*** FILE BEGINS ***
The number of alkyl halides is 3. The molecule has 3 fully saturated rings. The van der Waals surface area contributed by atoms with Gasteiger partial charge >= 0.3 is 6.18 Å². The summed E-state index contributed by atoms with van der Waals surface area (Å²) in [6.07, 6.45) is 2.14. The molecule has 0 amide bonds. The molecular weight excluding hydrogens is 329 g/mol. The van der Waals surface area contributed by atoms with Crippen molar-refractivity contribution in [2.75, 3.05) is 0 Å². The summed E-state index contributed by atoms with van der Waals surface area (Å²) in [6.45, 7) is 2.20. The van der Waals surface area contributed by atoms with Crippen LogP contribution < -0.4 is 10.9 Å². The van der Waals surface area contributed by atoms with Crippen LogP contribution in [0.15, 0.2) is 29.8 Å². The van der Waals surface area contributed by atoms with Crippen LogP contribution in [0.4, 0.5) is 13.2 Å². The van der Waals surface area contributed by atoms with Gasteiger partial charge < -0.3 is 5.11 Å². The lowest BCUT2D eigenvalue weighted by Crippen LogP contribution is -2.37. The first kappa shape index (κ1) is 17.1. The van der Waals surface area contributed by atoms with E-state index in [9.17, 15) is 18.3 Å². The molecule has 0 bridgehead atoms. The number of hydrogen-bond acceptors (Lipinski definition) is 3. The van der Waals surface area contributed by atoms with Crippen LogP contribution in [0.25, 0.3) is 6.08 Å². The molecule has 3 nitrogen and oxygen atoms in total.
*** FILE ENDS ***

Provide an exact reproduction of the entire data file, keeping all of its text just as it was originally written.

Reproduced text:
The number of alkyl halides is 3. The molecule has 3 fully saturated rings. The van der Waals surface area contributed by atoms with Gasteiger partial charge >= 0.3 is 6.18 Å². The summed E-state index contributed by atoms with van der Waals surface area (Å²) in [6.07, 6.45) is 2.14. The molecule has 0 amide bonds. The molecular weight excluding hydrogens is 329 g/mol. The van der Waals surface area contributed by atoms with Crippen molar-refractivity contribution in [2.75, 3.05) is 0 Å². The summed E-state index contributed by atoms with van der Waals surface area (Å²) in [6.45, 7) is 2.20. The van der Waals surface area contributed by atoms with Crippen LogP contribution < -0.4 is 10.9 Å². The van der Waals surface area contributed by atoms with Crippen LogP contribution in [0.15, 0.2) is 29.8 Å². The van der Waals surface area contributed by atoms with Crippen LogP contribution in [0.4, 0.5) is 13.2 Å². The van der Waals surface area contributed by atoms with Gasteiger partial charge < -0.3 is 5.11 Å². The lowest BCUT2D eigenvalue weighted by Crippen LogP contribution is -2.37. The first kappa shape index (κ1) is 17.1. The van der Waals surface area contributed by atoms with E-state index in [9.17, 15) is 18.3 Å². The molecule has 0 bridgehead atoms. The number of hydrogen-bond acceptors (Lipinski definition) is 3. The van der Waals surface area contributed by atoms with Crippen LogP contribution in [0.25, 0.3) is 6.08 Å². The molecule has 3 nitrogen and oxygen atoms in total.